Our goal is to recognize, honor and value the inherent worth, dignity and funds of knowledge that every one of our students brings into the classroom. Our work is to ensure that every student who graduates from Seattle Public Schools graduates ready to successfully face the challenges of college, careers and life. The foundation of this commitment begins with promoting educational and racial equity in each of our classrooms.

    The problems we face are problems of our whole society – problems with deep roots in our nation’s history. While we cannot change the past, we can and must change the education that shapes the future of our children.

    We are using Targeted Universalism as our approach to eliminating opportunity gaps. In its simplest definition, targeted universalism alters the usual approach of universal strategies (policies, practices, and procedures that make no distinctions among student’s status) to achieve universal goals (improved student academic achievement), and instead suggests we use targeted strategies to reach universal goals.

    What is an example of Targeted Universalism?

    The National Committee for Responsive Philanthropy offers the following example:

    “For example, if a foundation aims to "improve health of Chicagoans" and gives a grant to a local hospital, some or all of that money could be spent on "general purposes" such as the latest high-tech equipment. Such expenditures often are necessary and beneficial to patients. But these patients are limited to those who are able to access sophisticated health services.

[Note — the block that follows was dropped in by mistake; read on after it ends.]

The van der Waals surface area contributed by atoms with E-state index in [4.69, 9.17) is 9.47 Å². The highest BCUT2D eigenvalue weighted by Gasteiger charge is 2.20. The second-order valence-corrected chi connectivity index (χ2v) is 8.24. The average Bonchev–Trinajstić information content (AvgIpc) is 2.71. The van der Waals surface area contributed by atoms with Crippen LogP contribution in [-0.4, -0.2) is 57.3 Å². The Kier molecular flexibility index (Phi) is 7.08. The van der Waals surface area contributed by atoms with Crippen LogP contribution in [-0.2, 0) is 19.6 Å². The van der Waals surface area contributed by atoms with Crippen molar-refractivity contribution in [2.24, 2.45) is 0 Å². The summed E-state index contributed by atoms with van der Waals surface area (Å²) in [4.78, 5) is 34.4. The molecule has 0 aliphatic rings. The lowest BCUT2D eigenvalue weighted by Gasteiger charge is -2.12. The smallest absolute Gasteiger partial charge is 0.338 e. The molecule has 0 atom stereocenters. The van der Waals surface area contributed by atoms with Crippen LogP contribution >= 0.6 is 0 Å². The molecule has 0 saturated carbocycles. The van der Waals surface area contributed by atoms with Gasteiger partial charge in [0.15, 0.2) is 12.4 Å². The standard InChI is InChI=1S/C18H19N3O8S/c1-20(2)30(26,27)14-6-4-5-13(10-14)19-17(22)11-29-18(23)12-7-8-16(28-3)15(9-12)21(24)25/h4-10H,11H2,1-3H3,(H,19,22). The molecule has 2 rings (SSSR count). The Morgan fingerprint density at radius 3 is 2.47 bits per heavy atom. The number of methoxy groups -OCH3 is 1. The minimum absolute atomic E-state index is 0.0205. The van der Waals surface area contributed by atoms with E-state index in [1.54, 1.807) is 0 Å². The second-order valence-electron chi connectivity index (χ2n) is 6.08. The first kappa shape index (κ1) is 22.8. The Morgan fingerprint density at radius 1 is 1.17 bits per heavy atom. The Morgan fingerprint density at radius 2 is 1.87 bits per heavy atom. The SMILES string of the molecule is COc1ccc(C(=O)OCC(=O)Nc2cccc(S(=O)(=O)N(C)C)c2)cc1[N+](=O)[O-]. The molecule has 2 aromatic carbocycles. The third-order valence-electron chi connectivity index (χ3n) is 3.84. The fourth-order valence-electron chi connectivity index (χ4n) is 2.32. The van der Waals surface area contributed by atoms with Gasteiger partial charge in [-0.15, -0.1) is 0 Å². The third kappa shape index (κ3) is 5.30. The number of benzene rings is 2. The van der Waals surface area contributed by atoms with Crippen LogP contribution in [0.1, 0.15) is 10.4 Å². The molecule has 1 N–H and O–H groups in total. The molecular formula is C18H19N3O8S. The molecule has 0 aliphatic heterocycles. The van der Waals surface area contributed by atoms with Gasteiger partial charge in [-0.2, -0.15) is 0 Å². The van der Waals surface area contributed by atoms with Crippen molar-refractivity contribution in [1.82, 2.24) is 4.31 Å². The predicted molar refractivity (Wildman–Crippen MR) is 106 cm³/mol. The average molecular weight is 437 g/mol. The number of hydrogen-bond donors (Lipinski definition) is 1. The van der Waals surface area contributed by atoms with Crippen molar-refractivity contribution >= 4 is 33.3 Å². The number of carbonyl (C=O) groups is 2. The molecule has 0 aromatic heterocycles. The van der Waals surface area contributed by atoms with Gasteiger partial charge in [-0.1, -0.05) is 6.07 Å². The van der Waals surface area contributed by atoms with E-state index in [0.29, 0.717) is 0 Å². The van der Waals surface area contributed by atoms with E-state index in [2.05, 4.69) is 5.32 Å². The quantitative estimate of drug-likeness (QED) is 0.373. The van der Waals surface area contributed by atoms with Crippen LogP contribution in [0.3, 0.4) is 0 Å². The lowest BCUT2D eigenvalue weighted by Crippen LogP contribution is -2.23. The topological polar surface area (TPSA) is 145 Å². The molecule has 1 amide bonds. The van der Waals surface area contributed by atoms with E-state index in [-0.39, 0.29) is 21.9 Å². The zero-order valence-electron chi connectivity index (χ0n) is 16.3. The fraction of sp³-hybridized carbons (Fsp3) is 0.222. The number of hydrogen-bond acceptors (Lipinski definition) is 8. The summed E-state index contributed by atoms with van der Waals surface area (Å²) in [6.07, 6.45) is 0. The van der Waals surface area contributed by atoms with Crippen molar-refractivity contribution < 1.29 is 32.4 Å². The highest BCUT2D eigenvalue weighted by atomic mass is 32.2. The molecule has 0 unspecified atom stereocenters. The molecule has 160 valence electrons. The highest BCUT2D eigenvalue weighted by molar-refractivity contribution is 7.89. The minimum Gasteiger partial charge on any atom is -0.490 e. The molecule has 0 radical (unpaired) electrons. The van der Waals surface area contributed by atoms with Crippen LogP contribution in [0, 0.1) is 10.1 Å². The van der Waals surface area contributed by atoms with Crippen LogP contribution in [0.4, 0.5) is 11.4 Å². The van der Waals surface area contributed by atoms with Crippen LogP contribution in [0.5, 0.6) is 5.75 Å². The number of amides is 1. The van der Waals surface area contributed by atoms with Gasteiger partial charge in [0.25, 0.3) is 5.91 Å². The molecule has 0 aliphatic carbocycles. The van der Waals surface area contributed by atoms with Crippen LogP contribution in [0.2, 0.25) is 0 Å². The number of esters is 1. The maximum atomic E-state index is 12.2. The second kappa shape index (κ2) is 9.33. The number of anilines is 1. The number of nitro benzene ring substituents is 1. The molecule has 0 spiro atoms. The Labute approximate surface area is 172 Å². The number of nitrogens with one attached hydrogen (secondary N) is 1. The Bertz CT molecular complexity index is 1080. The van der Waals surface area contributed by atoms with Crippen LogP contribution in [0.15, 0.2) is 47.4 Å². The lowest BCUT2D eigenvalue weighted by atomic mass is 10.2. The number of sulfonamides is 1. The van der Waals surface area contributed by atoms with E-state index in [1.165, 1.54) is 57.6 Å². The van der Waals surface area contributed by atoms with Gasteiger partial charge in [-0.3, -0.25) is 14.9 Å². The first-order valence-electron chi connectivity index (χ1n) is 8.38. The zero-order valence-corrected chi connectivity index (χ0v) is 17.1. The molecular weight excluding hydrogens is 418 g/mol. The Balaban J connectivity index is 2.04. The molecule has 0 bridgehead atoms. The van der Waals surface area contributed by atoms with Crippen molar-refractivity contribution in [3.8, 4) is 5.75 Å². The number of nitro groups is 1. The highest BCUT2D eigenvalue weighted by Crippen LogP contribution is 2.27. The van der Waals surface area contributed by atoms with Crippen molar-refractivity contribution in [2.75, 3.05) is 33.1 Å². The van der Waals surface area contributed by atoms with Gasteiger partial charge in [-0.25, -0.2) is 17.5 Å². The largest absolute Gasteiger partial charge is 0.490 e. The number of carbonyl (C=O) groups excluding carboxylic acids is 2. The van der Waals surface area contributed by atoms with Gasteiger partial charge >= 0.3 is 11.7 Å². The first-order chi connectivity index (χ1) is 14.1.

By contrast, under targeted universalism, a grant intentionally seeks broad social benefits using targeted means in implementation., Using the same example of a general purpose grant to improve health outcomes for Chicago's residents helps understand this concept in practice. If a portion of the general purpose grant is allocated explicitly to benefit lower-income and uninsured patients, not only does this assure that the beneficiaries are those who are underserved, but data support the fact that health outcomes for all Chicago residents would be more likely to improve as well. By addressing disparities in access to health care directly, this grant also contributes to the public good and various other measures of wellbeing because health is fundamental to other social indicators such as education.”

    You can read more on the National Committee for Responsive Philanthropy website.

    Why the sense of urgency related to eliminating opportunity gaps?

    Our answer is simple, we must seize this opportunity to turn great potential into real and tangible possibilities for each and every student, regardless of their race, background, or circumstance. The Eliminating Opportunity Gaps Initiative is our system-wide roadmap for the transformation.

    Ensuring true educational equity in our schools means eliminating opportunity and achievement gaps, not just at the lower end of achievement but all along the spectrum. We will provide access, opportunities, and supports to our students and schools to accelerate achievement and attain academic excellence for students of color, while simultaneously ensuring that middle and high-achieving students continue to excel.

    When Justice Prevails, Everyone Benefits